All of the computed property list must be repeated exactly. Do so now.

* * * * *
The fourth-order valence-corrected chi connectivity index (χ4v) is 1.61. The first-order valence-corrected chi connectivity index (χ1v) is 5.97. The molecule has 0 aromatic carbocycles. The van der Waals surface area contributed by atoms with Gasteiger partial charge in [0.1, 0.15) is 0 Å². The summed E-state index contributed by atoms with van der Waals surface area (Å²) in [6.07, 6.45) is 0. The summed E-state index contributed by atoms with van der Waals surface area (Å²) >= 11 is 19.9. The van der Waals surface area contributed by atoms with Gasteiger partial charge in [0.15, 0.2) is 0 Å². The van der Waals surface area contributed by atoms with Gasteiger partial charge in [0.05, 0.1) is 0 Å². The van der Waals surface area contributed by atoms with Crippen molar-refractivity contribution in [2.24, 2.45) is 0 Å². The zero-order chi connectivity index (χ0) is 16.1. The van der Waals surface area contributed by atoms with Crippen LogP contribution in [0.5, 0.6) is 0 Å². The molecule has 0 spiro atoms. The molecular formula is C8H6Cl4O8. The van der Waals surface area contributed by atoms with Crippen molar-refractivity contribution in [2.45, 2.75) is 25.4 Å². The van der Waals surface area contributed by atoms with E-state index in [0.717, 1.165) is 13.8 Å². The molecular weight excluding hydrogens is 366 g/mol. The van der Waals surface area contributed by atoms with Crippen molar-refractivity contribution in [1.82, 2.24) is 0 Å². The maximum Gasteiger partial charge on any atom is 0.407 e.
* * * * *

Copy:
The fourth-order valence-corrected chi connectivity index (χ4v) is 1.61. The first-order valence-corrected chi connectivity index (χ1v) is 5.97. The molecule has 0 aromatic carbocycles. The van der Waals surface area contributed by atoms with Gasteiger partial charge in [0.1, 0.15) is 0 Å². The summed E-state index contributed by atoms with van der Waals surface area (Å²) in [6.07, 6.45) is 0. The summed E-state index contributed by atoms with van der Waals surface area (Å²) >= 11 is 19.9. The van der Waals surface area contributed by atoms with Gasteiger partial charge in [0.15, 0.2) is 0 Å². The van der Waals surface area contributed by atoms with Gasteiger partial charge in [0.05, 0.1) is 0 Å². The van der Waals surface area contributed by atoms with Crippen molar-refractivity contribution in [2.24, 2.45) is 0 Å². The zero-order chi connectivity index (χ0) is 16.1. The van der Waals surface area contributed by atoms with Crippen LogP contribution in [0.5, 0.6) is 0 Å². The molecule has 0 spiro atoms. The molecular formula is C8H6Cl4O8. The van der Waals surface area contributed by atoms with Crippen molar-refractivity contribution in [2.45, 2.75) is 25.4 Å². The van der Waals surface area contributed by atoms with E-state index in [0.717, 1.165) is 13.8 Å². The molecular weight excluding hydrogens is 366 g/mol. The van der Waals surface area contributed by atoms with Crippen molar-refractivity contribution in [1.82, 2.24) is 0 Å². The maximum Gasteiger partial charge on any atom is 0.407 e.